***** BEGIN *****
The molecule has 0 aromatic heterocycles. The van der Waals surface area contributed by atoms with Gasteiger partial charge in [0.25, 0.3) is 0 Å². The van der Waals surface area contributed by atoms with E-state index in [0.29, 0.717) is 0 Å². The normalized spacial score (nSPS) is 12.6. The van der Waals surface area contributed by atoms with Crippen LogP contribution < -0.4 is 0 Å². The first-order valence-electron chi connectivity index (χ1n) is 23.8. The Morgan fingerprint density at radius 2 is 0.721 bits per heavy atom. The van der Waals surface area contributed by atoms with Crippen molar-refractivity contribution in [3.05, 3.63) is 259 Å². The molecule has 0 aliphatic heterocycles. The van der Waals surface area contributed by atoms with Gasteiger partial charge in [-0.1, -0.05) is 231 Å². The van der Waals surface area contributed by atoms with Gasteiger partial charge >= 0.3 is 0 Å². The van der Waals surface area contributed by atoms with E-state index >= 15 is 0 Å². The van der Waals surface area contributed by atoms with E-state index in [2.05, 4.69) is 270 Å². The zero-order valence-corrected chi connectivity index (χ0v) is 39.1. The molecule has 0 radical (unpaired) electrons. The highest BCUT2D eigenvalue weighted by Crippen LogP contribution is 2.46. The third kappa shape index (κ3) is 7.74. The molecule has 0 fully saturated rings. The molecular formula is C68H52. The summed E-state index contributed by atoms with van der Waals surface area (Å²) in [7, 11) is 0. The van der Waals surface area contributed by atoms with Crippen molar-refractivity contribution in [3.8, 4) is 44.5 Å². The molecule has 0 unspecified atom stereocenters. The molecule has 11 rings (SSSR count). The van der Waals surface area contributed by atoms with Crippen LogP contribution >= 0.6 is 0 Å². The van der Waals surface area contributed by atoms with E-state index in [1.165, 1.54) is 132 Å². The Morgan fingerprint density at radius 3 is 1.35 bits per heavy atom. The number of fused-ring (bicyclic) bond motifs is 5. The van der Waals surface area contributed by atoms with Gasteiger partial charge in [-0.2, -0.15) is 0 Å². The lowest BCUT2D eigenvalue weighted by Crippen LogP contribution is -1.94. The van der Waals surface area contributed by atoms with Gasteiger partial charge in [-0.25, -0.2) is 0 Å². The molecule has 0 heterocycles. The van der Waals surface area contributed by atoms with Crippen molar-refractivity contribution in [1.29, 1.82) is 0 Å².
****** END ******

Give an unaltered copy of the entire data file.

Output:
The molecule has 0 aromatic heterocycles. The van der Waals surface area contributed by atoms with Gasteiger partial charge in [0.25, 0.3) is 0 Å². The van der Waals surface area contributed by atoms with E-state index in [0.29, 0.717) is 0 Å². The normalized spacial score (nSPS) is 12.6. The van der Waals surface area contributed by atoms with Crippen LogP contribution < -0.4 is 0 Å². The first-order valence-electron chi connectivity index (χ1n) is 23.8. The Morgan fingerprint density at radius 2 is 0.721 bits per heavy atom. The van der Waals surface area contributed by atoms with Crippen molar-refractivity contribution in [3.05, 3.63) is 259 Å². The molecule has 0 aliphatic heterocycles. The van der Waals surface area contributed by atoms with Gasteiger partial charge in [-0.1, -0.05) is 231 Å². The van der Waals surface area contributed by atoms with Gasteiger partial charge >= 0.3 is 0 Å². The van der Waals surface area contributed by atoms with E-state index >= 15 is 0 Å². The van der Waals surface area contributed by atoms with E-state index in [2.05, 4.69) is 270 Å². The zero-order valence-corrected chi connectivity index (χ0v) is 39.1. The molecule has 0 radical (unpaired) electrons. The highest BCUT2D eigenvalue weighted by Crippen LogP contribution is 2.46. The third kappa shape index (κ3) is 7.74. The molecule has 0 fully saturated rings. The molecular formula is C68H52. The summed E-state index contributed by atoms with van der Waals surface area (Å²) in [7, 11) is 0. The van der Waals surface area contributed by atoms with Crippen molar-refractivity contribution in [3.8, 4) is 44.5 Å². The molecule has 0 unspecified atom stereocenters. The molecule has 11 rings (SSSR count). The van der Waals surface area contributed by atoms with Crippen LogP contribution >= 0.6 is 0 Å². The van der Waals surface area contributed by atoms with E-state index in [1.165, 1.54) is 132 Å². The Morgan fingerprint density at radius 3 is 1.35 bits per heavy atom. The number of fused-ring (bicyclic) bond motifs is 5. The van der Waals surface area contributed by atoms with Gasteiger partial charge in [-0.2, -0.15) is 0 Å². The lowest BCUT2D eigenvalue weighted by Crippen LogP contribution is -1.94. The van der Waals surface area contributed by atoms with Gasteiger partial charge in [-0.25, -0.2) is 0 Å². The molecule has 0 heterocycles. The van der Waals surface area contributed by atoms with Crippen molar-refractivity contribution in [1.29, 1.82) is 0 Å².